Sunday, 16 September 2007
Michel de Montaigne: How Wrong Can You Be?
The first thing I noticed about Rhona was her hair: rich chestnut brown and so shiny she appeared to have a halo. In an office full of black wool-mix and barely there make-up she wore brown slub-silk and La Dolce Vita eye-liner. As I walked through the office in which she occupied a small space from my own across the hall in order to use the shared kitchen, she was the only person to smile, to say hello. She didn't look me up and down and bristle. She didn't stare at her screen in studied silence. And when I actually took up a full time position in that very office and her colleagues became my own she was the only one who's eyelids remained unbatted as aspects of my core character leaked through the professional veneer. We got to know each other during our multiple fag-breaks on the corner of Cadogan Street, the heart of Glasgow's red-light district.
After I met her husband, Craig, he commented that in me she had met herself. She lent me Cinema Paradiso. I lent her The Life of Pi. She endeared herself to my son Bob by being the only adult never to ask him what he wants to do when he leaves school. Our sensibilities connected in a way I'd never experienced before.
After a couple of years of interviewing people for jobs they were too good for we abandoned our efforts to earn a living within months of each other. I went first having realised that I spent more in compensation for the horrors of work than I actually earned. She, a little later to have her first child. She moved out of Glasgow to the north. I lived (still do) about sixty miles south. Neither of us are very adept at picking up the phone either to make a call or answer one. We both have mobiles at the insistence of our husbands but mine lies festering in the bottom of a bag and hers lives in drawer. There is a fourteen year age-gap between us. We are both apt to get waylaid by our circumstances.
She had her second child, Edith, in January. I've had my dissertation to grapple with. Occasionally I would leave a message on her answering machine or find she'd left one on mine. Christmas, the season of our last meeting, began to feel like a very long time ago. Then two weeks ago a miracle happened: she phoned and I answered. We talked for about two hours until she had to go and pick Oscar up from nursery. We discussed getting together but left it vague. She would phone me back. Several missed calls later we alighted on yesterday as the date, but where? She would phone me back. On Friday night at about nine o'clock she did and it was settled. We would meet upstairs at the Ubiquitous Chip at two the next afternoon.
Some friendships are based on shared interests, others on mutual circumstances. I have my philosophy friends, my mother-too friends and my home-town friends. Most fit more than one category, flow in and out of the various boxes. This one defies all attempts of reasoned situationism. Rhona has a philosophical bent, an inquiring mind but hasn't studied the subject to any depth. She is my most willing and ardent editor and critic but doesn't, herself, write. There is an eighteen year age-gap between her motherhood and mine. The spiritual home of our friendship is Glasgow but neither of us lives there now. Our relation to one another appears quite unfathomable to some. Stevie, my husband, has admitted he doesn't understand it. I often fear analysis will undermine but to try and explain what keeps us connected I brainstormed:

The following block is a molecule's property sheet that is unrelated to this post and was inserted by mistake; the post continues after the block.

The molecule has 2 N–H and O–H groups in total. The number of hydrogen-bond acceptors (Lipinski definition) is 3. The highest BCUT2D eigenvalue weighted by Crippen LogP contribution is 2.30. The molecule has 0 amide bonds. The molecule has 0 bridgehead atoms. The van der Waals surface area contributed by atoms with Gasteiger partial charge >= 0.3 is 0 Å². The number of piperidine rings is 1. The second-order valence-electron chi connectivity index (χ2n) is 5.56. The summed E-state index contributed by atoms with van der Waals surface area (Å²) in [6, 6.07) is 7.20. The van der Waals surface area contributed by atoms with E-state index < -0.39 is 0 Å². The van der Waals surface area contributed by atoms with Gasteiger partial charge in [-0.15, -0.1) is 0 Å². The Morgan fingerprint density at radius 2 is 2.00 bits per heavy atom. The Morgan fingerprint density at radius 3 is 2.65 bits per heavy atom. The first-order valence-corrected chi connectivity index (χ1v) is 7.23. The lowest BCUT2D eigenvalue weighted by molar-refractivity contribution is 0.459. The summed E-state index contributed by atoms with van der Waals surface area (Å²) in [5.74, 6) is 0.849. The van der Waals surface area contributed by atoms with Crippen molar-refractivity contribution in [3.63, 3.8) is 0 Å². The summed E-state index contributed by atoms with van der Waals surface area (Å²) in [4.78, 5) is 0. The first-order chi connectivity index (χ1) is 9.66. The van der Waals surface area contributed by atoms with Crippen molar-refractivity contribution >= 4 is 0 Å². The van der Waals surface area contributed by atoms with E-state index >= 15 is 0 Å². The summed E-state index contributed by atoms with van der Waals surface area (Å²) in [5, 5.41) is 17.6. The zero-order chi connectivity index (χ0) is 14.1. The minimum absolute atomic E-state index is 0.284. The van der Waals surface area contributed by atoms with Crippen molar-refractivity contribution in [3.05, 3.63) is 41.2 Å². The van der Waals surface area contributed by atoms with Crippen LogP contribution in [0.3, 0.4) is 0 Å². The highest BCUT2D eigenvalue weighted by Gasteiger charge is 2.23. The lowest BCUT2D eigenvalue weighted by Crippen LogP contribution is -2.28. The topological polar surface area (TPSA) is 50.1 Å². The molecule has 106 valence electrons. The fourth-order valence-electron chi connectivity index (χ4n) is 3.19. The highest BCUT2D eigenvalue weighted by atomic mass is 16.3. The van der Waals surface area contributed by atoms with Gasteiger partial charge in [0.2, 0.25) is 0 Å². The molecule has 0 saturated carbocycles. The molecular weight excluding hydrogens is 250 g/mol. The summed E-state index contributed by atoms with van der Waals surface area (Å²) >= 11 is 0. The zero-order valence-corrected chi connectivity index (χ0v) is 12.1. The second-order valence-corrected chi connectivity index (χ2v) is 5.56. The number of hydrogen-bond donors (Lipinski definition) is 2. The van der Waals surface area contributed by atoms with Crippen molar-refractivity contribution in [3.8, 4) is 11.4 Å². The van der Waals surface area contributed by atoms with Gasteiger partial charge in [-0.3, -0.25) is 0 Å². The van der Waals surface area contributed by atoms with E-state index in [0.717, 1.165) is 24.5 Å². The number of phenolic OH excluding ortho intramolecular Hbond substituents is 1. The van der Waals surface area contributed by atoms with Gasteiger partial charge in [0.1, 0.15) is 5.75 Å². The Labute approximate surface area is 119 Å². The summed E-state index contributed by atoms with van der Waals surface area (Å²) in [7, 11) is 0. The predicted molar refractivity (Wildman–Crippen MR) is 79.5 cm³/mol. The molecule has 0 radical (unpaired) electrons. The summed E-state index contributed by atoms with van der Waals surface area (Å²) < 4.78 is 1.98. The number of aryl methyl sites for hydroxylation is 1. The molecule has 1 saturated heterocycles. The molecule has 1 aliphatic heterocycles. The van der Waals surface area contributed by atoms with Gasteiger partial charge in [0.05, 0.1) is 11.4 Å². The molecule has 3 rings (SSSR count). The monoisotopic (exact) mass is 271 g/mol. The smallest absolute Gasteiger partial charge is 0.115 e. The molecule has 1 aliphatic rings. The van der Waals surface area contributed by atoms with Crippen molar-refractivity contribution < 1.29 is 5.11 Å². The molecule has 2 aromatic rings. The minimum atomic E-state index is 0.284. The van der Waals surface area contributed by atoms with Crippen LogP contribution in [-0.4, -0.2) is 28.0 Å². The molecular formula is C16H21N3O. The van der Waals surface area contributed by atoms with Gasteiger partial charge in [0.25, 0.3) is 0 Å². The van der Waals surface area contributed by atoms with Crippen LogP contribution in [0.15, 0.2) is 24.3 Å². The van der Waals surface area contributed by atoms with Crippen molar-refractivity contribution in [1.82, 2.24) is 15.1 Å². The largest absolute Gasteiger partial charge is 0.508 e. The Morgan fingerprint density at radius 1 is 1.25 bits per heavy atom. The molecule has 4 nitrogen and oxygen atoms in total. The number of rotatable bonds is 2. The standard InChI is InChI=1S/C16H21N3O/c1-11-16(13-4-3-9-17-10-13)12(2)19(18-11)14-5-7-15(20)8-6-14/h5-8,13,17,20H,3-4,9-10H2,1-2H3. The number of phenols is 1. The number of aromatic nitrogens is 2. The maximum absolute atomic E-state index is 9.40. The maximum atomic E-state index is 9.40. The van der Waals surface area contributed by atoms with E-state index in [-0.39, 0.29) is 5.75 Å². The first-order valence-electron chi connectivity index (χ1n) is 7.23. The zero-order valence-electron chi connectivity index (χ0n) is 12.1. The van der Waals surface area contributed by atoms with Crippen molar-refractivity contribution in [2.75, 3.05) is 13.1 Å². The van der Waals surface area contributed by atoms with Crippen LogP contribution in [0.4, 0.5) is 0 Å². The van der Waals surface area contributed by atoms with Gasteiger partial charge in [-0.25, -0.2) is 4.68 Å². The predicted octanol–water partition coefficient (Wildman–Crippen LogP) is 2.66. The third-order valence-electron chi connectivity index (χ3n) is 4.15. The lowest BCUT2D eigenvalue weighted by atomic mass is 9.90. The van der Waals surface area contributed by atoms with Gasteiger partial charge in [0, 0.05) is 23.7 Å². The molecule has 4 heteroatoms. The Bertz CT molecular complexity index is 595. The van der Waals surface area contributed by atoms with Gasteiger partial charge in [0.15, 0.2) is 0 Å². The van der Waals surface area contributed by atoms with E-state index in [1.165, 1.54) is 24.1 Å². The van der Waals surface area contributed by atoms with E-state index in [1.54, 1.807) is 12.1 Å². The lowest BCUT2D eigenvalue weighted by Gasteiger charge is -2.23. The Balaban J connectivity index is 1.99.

Reservoir Dogs, green, enamel-ware, flasked tomato soup. Toast. Kate Moss for Top Shop, Kate Moss for anything, razor hip bones, old leather sofas. Big sunglasses, bobbed hair, teal patent shoes. Tapas. Cocktails. Fine bone-china cups. Edward Monkton, Julie Arkell, Cath Kidston, Johnny Depp. Cinema Paradiso, The Station Agent, Edward Scissorhands, anything with Kirsten Dunst. Kiera Knightley's not too thin. Buxom is admirable but we don't want to be it. Grey hair is cool. Kings of Leon, French Film Noir. Noir, French, passion, chic. Scuffing along the beach. Greenhouses, sheds, gift wrapping, ribbon.
If we were Siamese twins we'd be joined at the sense of admiration. She gives me permission to be shallow as she points out my depth. She has a way of highlighting the positives and disempowering the negatives by inviting them in. She can tell how I'm feeling by the tone of my voice, my gait, even my hair. She knows more about me than I do. She aids integration. She understands, she listens and she is genuinely interested. She facilitates compromise and makes it feel like victory.
As the kitchen of the Ubiquitous Chip closed before we got round to ordering we moved next door. There, in a bar that used to be a cinema, we constructed a make-shift tapas from the starter menu. And feasted. Four hours in uncritical company with spicy fries on the side: a veritable banquet.
Today I know more about myself and I like myself more. And in my diary the date for our next lunch has already been marked.